Tirana became Albania’s capital city in 1920 and has a population of 321,546. Including suburbs, Tirana has 421,286 inhabitants. The city is host to many public institutions and public and private universities, and is the centre of the political, economic, and cultural life of the country.
The Municipality of Tirana is located at (41.33°N, 19.82°E) in Tirana County, about 32 kilometers (20 mi) inland. Tirana's average altitude is 110 meters (360 ft) above sea level and its highest point measures 1,828 m (5,997.38 ft) at Mali me Gropa.
The city is mostly surrounded by hills, with Dajti Mountain on the east and a slight valley opening on the north-west overlooking the Adriatic Sea in the distance. The Tiranë river runs through the city, as does the Lanë stream. The city borders the surrounding municipalities of Paskuqan, Dajt, Farkë, Vaqarr, Kashar and Kamëz.
The city has four artificial lakes: the Tirana Artificial Lake around which was built the Big Park, Paskuqani Lake, Farka Lake, and Tufina Lake. Tirana is on the same parallel as Naples, Madrid, Istanbul, and New York, and on the same meridian as Budapest and Kraków.
AntiquityThe area occupied by Tirana has been populated since the Paleolithic era, dating back 10,000 to 30,000 years ago, as suggested by evidence from tools excavated near Mount Dajt's quarry and in Pellumba Cave. As argued by various archaeologists, Tirana and its suburbs are filled with Illyrian toponyms, as its precincts are some of the earliest inhabited regions in Albania.
The oldest discovery in downtown Tirana was a Roman house, later transformed into an aisleless church with a mosaic-floor, dating to the 3rd century A.D., with other remains found near a medieval temple at Shengjin Fountain in the eastern suburbs. A castle possibly called Tirkan or Theranda, whose remnants are found along Murat Toptani Street, was built by Emperor Justinian in 520 A.D. and restored by Ahmed Pasha Toptani in the 18th century.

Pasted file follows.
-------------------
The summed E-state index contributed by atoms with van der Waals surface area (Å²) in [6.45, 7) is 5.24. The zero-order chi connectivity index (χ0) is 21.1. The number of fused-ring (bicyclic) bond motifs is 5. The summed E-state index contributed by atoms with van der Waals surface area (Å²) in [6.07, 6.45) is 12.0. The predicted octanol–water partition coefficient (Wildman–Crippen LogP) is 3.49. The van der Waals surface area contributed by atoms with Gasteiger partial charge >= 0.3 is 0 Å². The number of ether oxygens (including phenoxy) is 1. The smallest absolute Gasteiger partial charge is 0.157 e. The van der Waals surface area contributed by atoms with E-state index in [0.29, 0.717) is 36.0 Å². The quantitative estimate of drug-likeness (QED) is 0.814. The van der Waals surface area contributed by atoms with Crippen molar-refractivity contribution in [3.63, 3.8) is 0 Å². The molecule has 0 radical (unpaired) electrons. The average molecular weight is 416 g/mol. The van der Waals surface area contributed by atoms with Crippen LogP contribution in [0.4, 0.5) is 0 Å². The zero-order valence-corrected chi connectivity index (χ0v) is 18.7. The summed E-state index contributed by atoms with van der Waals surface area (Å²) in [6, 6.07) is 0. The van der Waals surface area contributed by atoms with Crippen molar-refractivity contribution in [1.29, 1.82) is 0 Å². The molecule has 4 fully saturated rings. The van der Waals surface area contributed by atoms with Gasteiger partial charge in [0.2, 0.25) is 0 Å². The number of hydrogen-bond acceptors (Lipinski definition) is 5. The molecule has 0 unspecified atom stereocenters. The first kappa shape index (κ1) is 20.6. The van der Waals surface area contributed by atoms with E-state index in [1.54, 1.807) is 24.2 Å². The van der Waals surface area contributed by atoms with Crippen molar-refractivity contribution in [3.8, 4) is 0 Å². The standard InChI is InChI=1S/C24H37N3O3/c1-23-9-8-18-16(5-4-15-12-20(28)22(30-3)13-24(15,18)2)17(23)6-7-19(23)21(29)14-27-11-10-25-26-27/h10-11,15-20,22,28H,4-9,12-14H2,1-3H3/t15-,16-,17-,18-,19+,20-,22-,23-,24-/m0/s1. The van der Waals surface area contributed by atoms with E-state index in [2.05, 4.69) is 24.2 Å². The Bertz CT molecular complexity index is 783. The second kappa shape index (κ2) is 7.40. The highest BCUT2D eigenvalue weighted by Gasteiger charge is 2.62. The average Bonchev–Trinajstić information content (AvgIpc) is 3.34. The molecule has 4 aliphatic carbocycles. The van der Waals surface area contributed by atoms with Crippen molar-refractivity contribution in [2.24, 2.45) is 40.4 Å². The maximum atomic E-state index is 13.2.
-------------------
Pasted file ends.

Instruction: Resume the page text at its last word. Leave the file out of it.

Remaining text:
The area had no special importance in Illyrian and classical times. In 1510, Marin Barleti, an Albanian Catholic priest and scholar, in the biography of the Albanian national hero Skanderbeg, Historia de vita et gestis Scanderbegi Epirotarum principis (The story of life and deeds of Skanderbeg, the prince of Epirotes), referred to this area as a small village.
Ottoman rule and World War IRecords from the first land registrations under the Ottomans in 1431–32 show that Tirana consisted of 60 inhabited areas, with nearly 2,028 houses and 7,300 inhabitants. In 1614, Sulejman Bargjini, a local ruler, established the Ottoman town with a mosque, a commercial centre and a hammam (Turkish bath). The town was located along caravan routes and grew rapidly in importance until the early 19th century.
During this period, the Et'hem Bey Mosque, built by Molla Bey of Petrela, was constructed. It employed the best artisans in the country and was completed in 1821 by Molla's son, who was also Sulejman Bargjini's grandnephew. In 1800, the first newcomers arrived in the settlement, the so-called ortodoksit. They were Vlachs from villages near Korçë and Pogradec, who settled around modern day Park on the Artificial Lake.
They started to be known as the llacifac and were the first Christians to arrive after the creation of the town. After Serb reprisals in the Debar region, thousands of locals fled to Tirana. In 1807, Tirana became the center of the Sub-Prefecture of Krujë-Tirana. After 1816, Tirana languished under the control of the Toptani family of Krujë. Later, Tirana became a Sub-Prefecture of the newly created Vilayet of Shkodër and Sanjak of Durrës.
In 1889, the Albanian language started to be taught in Tirana's schools, while the patriotic club Bashkimi was founded in 1908. On 28 November 1912, the national flag was raised in agreement with Ismail Qemali. During the Balkan Wars, the town was temporarily occupied by the Serbian army and it took part in uprising of the villages led by Haxhi Qamili. In 1917, the first city outline was compiled by Austro-Hungarian architects.
Capital city and MonarchyOn 8 February 1920, the Congress of Lushnjë proclaimed Tirana as the temporary capital of Albania, which had acquired the independence in 1912. The city retained that status permanently on 31 December 1925. In 1923, the first regulatory city plan was compiled by Austrian architects. The centre of Tirana was the project of Florestano Di Fausto and Armando Brasini, well known architects of the Benito Mussolini period in Italy.